Accepted applicants will be trained at the FAA Academy in Oklahoma City, Okla.

Active duty military members must provide documentation certifying that they expect to be discharged or released from active duty under honorable conditions no later than 120 days after the date the documentation is signed.

Interested applicants should visitwww.usajobs.govto build their applications orwww.faa.gov/Jobsfor more information about air traffic controllers.

Source: FAAFAA Hiring Controllers Nationwide

Deep Weather app provides quick access to NWS forecast discussions

Pilots have access to more preflight weather resources available now than ever before thanks to mobile apps and the expansion of weather product offerings from the National Weather Service (NWS) and its Aviation Weather Service division. Many of these text forecasts and charts are integrated right into the popular all-in-one aviation EFB apps, viewable as selectable layers when planning a flight on an interactive map.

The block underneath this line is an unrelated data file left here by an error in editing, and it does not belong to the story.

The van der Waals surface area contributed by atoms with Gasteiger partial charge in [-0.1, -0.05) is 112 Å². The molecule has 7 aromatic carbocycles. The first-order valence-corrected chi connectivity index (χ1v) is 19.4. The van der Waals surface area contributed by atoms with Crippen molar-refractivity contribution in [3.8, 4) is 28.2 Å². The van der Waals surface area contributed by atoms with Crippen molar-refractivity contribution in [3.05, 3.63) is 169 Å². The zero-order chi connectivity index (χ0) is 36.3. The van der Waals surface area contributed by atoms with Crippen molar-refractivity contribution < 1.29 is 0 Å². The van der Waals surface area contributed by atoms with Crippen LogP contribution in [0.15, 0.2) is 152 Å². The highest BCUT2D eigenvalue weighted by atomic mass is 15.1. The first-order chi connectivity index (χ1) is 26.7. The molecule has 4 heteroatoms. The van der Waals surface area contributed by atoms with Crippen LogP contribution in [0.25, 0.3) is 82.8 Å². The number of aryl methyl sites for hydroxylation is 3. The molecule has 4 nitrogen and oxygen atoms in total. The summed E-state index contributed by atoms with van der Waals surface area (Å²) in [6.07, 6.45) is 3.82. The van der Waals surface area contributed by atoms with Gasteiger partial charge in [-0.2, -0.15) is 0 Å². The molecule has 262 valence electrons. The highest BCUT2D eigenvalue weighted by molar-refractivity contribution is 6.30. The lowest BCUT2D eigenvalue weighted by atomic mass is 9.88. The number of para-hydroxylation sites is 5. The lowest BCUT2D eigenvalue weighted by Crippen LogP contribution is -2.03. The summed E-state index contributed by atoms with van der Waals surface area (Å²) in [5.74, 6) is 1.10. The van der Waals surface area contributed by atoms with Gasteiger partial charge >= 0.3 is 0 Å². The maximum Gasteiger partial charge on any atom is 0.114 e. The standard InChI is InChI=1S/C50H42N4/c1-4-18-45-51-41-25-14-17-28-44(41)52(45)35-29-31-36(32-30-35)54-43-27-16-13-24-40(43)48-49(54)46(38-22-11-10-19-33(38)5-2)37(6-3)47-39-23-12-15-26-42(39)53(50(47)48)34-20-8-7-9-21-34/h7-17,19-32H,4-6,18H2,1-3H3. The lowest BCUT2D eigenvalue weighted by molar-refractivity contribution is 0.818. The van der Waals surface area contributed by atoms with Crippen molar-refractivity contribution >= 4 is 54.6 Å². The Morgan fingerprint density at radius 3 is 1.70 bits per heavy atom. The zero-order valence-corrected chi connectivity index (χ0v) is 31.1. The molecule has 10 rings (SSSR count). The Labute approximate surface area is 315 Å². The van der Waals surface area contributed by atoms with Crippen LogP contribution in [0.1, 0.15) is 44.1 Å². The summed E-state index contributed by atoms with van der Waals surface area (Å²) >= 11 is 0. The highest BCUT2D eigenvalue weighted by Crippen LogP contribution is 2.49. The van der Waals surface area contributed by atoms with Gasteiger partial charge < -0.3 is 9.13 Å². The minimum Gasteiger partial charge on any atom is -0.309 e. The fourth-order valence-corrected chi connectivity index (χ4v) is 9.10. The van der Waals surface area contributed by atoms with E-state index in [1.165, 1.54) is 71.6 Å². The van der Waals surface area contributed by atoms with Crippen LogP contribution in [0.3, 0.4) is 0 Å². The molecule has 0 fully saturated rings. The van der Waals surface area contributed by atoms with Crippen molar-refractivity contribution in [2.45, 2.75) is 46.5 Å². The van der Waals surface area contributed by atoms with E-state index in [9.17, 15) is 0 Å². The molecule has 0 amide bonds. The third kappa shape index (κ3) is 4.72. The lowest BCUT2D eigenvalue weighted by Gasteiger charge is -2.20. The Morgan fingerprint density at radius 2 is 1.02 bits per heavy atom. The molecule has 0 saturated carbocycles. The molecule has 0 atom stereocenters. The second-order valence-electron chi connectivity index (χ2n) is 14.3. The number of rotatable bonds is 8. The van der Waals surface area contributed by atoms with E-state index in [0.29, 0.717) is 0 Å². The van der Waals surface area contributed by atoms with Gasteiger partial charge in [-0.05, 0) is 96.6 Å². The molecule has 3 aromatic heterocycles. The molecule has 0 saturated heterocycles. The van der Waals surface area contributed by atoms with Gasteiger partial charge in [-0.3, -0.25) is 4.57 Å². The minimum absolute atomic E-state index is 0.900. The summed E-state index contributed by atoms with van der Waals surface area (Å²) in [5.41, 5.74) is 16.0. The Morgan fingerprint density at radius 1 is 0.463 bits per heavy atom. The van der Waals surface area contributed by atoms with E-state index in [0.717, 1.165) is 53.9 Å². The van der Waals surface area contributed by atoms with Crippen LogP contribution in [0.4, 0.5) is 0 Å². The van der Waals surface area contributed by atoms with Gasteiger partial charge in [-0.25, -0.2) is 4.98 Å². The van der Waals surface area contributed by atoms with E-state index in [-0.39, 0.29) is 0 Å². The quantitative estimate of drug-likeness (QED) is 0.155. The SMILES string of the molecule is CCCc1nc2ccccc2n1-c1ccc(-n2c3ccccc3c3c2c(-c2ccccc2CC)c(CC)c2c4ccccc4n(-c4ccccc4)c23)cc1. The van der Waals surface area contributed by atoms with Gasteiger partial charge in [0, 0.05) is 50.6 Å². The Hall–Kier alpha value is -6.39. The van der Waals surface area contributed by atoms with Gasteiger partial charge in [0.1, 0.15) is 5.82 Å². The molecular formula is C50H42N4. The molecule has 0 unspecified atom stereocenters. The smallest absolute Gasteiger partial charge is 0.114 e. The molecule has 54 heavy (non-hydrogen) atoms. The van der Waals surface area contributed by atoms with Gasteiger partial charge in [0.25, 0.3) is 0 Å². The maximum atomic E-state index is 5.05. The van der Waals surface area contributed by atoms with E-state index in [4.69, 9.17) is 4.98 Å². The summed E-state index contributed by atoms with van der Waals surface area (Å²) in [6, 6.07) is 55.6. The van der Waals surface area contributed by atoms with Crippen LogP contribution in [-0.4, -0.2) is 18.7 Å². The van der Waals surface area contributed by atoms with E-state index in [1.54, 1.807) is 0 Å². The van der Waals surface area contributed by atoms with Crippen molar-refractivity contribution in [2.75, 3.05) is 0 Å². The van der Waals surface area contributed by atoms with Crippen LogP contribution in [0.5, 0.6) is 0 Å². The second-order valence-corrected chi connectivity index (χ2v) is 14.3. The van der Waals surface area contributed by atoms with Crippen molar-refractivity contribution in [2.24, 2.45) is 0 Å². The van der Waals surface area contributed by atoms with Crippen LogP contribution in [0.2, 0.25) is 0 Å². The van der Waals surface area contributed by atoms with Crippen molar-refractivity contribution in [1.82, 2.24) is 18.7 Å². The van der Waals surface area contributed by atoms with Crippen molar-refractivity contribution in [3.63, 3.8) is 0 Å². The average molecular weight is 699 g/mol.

METARs, TAFs and radar imagery only scratch the surface though when it comes to the wide variety of data pilots should review before a flight. The challenge in working with this extensive library of weather data is first knowing what resources are available from the NWS, and then secondly where to find them. Most originate in some form on a government weather website, but the layout and organization of these sites leave a lot to be desired, making it difficult at times to find the specific chart, forecast or report you’re looking for.